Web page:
The Gulf Of Mexico's Massive "Dead Zone" Will Persist For Decades To Come

The new normal. MikNik/Shutterstock

Robin Andrews 23 Mar 2018, 16:17

Oxygen is disappearing from our seas. Although climate change is the primary antagonist in the open ocean, coastal regions are suffocating too as agricultural runoff is triggering biochemical cycles that draw away vast reserves of oxygen.

One so-called “dead zone” in the Gulf of Mexico, already worrying for being larger than the state of New Jersey, is a grim microcosm of this coastal problem. As reported in a new Science study, this 22,739-square-kilometer (8,780-square-mile) region will persist for several decades, even if we do everything we can to reverse course.

The paper suggests that if we’re going to even attempt to shrink the record-breaking dead zone to just 5,000 square kilometers (1,930 square miles) by 2050, we’d need to bring nitrogen levels in the water to zero. They consider this to be not just “unrealistic, but also inherently unsustainable.”

The damage, as they say, has already been done.

“These coastal dead zones are considered by many to be one of the primary threats to marine species,” lead author Dr Kimberly Van Meter, a postdoctoral fellow at the University of Waterloo (UoW), told IFLScience.

“The Gulf of Mexico’s summer dead zone forms right in the heart of one of North America’s most important fisheries, and continuing damage to fish habitat could severely threaten the regional economy.”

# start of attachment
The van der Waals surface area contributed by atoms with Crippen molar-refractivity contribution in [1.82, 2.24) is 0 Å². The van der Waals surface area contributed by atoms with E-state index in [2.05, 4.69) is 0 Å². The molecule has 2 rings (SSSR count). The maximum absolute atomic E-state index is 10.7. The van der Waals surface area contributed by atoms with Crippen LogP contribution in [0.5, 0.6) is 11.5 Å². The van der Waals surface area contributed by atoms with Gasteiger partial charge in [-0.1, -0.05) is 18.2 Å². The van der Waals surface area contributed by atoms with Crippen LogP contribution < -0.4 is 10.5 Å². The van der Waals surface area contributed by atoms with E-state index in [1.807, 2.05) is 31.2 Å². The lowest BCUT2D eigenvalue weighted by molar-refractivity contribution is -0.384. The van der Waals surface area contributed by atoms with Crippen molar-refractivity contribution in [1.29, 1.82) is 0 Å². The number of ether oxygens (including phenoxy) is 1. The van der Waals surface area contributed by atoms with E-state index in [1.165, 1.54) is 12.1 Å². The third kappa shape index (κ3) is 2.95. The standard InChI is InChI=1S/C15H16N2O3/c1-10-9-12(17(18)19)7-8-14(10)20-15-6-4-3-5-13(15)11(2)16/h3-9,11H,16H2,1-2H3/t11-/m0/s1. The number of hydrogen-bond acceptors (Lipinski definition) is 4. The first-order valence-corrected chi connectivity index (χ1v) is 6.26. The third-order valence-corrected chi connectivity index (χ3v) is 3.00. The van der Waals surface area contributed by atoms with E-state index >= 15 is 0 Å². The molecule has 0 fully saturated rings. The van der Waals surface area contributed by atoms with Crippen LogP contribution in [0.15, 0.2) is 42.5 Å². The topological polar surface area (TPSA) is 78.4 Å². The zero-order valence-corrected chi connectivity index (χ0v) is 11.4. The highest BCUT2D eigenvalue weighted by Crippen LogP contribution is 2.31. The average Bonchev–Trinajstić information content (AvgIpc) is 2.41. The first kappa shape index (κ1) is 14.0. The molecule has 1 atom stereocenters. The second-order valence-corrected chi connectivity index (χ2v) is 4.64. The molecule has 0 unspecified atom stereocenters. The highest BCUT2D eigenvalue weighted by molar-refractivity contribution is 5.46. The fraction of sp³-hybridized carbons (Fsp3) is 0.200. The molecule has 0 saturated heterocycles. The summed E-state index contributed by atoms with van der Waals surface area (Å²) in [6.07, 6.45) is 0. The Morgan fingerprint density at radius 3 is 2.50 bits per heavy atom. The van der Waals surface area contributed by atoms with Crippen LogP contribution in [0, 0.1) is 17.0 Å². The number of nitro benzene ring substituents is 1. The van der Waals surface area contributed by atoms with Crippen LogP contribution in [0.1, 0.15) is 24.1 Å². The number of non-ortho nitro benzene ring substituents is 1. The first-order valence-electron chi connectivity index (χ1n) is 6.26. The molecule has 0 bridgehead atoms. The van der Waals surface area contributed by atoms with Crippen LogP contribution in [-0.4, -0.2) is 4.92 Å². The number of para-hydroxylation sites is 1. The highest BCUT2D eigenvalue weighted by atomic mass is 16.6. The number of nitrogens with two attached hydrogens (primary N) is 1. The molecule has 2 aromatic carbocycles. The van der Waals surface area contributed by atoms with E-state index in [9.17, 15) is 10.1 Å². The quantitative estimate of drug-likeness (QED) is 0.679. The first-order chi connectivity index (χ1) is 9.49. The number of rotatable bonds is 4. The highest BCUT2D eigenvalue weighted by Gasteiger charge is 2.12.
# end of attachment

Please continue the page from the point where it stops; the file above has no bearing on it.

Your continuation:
Although not unique, the cause of this dead zone is pretty much the same as elsewhere in the world: Nitrate and phosphorus-rich runoff from near-shore agriculture and industry is lapped up by the phytoplankton adrift in the nearby waters.

This triggers a population boom, which ultimately leads to larger die-offs down the line. As they become tiny corpses, they sink, and the bacteria that break them down consume vast amounts of oxygen as they do so.

This process is known as eutrophication, and you can commonly see it in lakes or rivers flush with algae. Sometimes this leads to a brief depression in dissolved oxygen levels in the region, but if the agricultural runoff is persistent or potent enough, it can create a lasting patch of hypoxia.

Consequently, marine life in the region is forced to evade the oxygen-deprived section of the water column, or it fails to adapt and escape and dies off. The proliferation of the algae itself also generates toxicity in the water, which can prove fatal to fish, shellfish, marine mammals, and birds.

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